[Cobb's Legion Cavalry: A History and Roster of the Ninth Georgia Volunteers in the Civil War by Harriet Bey Mesic (McFarland, 2009). Hardcover, 24 maps, photos, appendices, notes, bibliography, index. 376 pp. ISBN 978-0-7864-3795-5. $59.95]
Raised by prominent Georgia lawyer and ardent secessionist Thomas R.R. Cobb in the summer of 1861, the infantry, cavalry, and artillery components of Cobb’s Georgia Legion were destined not to serve together as a single unit. The mounted battalion, later consolidated with other companies to form the 9th Georgia Cavalry, first fought in the 1862 Peninsula Campaign. From there, the Legion cavalry participated in some capacity in most of the major campaigns of the Army of Northern Virginia, ending its distinguished service in the Carolinas in 1865.
Mostly a straightforward narrative of military events, Harriet Bey Mesic’s unit history of Cobb’s Legion Cavalry runs roughly half the book’s length. While the text is annotated, there are some basic errors [two on the first page of chapter one alone – James Longstreet was not a Confederate army corps commander in 1861, and squadron/company are not interchangeable cavalry organization terms] that raise concerns about the author’s attention to detail. That said, the battle and campaign summaries of the legion’s wartime service are well organized for quick referral, and the military coverage is quite comprehensive. Many descriptions of raids and obscure actions occurring along the periphery of the main army clashes were included.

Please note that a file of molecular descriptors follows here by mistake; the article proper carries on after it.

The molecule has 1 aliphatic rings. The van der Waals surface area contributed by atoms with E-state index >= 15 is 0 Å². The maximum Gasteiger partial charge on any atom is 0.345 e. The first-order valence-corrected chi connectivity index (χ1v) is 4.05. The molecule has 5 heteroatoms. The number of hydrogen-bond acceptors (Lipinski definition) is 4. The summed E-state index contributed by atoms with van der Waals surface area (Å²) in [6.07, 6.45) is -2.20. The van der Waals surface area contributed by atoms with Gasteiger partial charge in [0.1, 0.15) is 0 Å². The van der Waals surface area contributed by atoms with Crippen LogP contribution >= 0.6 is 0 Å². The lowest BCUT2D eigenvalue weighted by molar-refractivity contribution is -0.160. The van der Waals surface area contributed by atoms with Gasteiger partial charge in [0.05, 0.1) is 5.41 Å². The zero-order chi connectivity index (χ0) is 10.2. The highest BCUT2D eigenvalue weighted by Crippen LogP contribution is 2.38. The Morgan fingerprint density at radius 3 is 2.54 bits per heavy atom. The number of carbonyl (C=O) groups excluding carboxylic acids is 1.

The bibliography is limited, but does include some manuscript material. A number of prominent secondary sources were absent. While somewhat crudely drawn, maps are plentiful, mostly depicting broad geographical areas of operation. There are tactical battle maps for the Brandy Station, East Cavalry Field (Gettysburg) and Trevilian Station battles.
The second half of Cobb’s Legion Cavalry is composed of a well researched and wonderfully detailed unit roster. Running almost 150 pages in length, each name entry (1,457 in total) is packed with far more information than that found in the typical Civil War roster study. Other appendices provide select biographical sketches, along with death, POW, deserter, and final surrender lists. While the narrative history is a useful summary, it is the roster section that will likely provide the book’s most enduring value to readers, historians, and genealogical researchers.
[This review originally appeared in Blue & Gray Magazine, XXVI #3, Pg. 32,41]